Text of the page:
The Segmented Serpent is an enemy which is made up of lots of mostly identical pieces that usually all move along a single path like a train on tracks, though rare specimens may have more realistic snakelike undulating movement. It normally has weapons mounted at least in the head and/or tail piece, and can also use its body to block the player, forcing them to take evasive action.
This enemy type is almost ubiquitous in Shoot Em Ups, but also appears in other games. Because it normally appears in 2-dimensional games, it can often move through its own body and form closed loops to trap the player. Burrowing into the surrounding terrain and reemerging is another common tactic.
Often only shots to the head will kill a serpent. Death is typically a segment-by-segment explosion from the point of destruction. Alternatively, destroying the head will turn the next segment into a new head and it must be destroyed one piece at a time.
If all segments are vulnerable from the start, it may turn into an Asteroids Monster when destroying a middle segment causes it to split into two smaller creatures.
Segmented serpents are quite easy to design; they're simply a line of enemies, each told to follow the one in front. Some games seem to be aware of how lazy this looks, and put additional work into making them look good: the second boss in the Taito game Metal Black is an excellent example, with segments which properly change shape depending on their position and angle.
- Moldorms in The Legend of Zelda series, which have to be defeated by hitting their tails. Possibly also Twinmold from The Legend of Zelda: Majora's Mask. Also, Volvagia from The Legend of Zelda: Ocarina of Time.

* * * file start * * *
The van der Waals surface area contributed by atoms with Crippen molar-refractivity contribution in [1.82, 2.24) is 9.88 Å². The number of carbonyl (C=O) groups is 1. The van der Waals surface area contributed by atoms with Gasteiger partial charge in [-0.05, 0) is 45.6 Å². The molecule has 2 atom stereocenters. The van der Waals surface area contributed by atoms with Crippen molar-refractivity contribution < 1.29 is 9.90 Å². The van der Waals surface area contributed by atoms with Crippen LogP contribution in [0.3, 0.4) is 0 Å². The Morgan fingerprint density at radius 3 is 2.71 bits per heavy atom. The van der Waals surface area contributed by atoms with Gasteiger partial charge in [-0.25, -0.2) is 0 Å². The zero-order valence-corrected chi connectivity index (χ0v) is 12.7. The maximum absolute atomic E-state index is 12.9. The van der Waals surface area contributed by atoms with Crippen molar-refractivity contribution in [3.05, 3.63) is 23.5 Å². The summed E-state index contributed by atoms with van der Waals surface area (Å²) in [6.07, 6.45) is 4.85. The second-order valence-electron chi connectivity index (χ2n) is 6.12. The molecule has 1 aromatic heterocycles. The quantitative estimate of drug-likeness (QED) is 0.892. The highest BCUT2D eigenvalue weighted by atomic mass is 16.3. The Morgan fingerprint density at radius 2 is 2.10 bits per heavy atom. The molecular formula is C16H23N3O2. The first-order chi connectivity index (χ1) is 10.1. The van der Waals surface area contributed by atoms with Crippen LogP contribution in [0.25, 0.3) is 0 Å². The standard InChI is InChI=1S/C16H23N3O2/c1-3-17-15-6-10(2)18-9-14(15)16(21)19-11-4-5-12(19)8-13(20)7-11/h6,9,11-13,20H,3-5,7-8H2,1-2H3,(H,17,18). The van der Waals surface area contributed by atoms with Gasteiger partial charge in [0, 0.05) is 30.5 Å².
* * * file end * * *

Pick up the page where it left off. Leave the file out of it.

- Although Volvagia's movement looks like a Segmented Serpent, it is a single 3D object rather than a chain of segments.
- An example of an actual segmented serpent from Ocarina would be the serpents that appear in Jabu-Jabu's belly.
- Also Gohma from The Legend of Zelda: Link's Awakening. Plus, the Slime Eel from the same game. Also moldorm, the first boss, and the miniboss Lanmola. Obviously this game was very big on segmented serpents.
- The Gohmas in Link's Awakening are actually 2 different monsters, rather than segments. They are rather far apart from each other as well.
- Also Skeldrich from The Legend of Zelda: Spirit Tracks.
- The second form of the boss of Turtle Rock in A Link to The Past is an unusual example, since its weak point is in the middle.
- Barba from Zelda II Was one of the first examples.
- La-Mulana has Amphisbaena, Bashumu (a Mini Boss in the Dimensional Corridor) and Nu Wa.
- DeepDive dragon boss from An Untitled Story. Strange in that he is a Stationary Boss, and his weak point is one specific segment of his neck.
- The Basilisk in the Harry Potter and the Chamber of Secrets game of the movie is this.
- The boss Centipede in Deadly Towers.
Action Game[edit | hide]
- Gunstar Heroes features Valvalis in the Dice Palace, as well as the Core Guard System's "Unit of the Dragon".
- An early boss in Strider is a long, segmented Transforming Mecha that slithers around in the air and is made of politicians.
- Orchidee, the third proper boss of P.N.03, is a mecha-centipede on rails.
Beat'Em Up[edit | hide]
- Battletoads for the NES had these. But instead of killing them, you had to climb them as they slithered around spiked balls hovering in the air.
- The Battletoads arcade game's second boss was abit of a subversion in that one of these snakes was a boss. It still looks segmented, but all he does is bite at you from the background.
- Muramasa: The Demon Blade features a couple of centipedes as Kisuke's second boss that crawl over the buildings and fire flames out of the various segments.
- Fracktail and Wracktail in Super Paper Mario.
- Fire Snakes in Super Mario Bros. 3.
- Wigglers from the Super Mario Bros. series. Technically, they're actually more like caterpillars, but the way to defeat them focuses on killing each segment at once.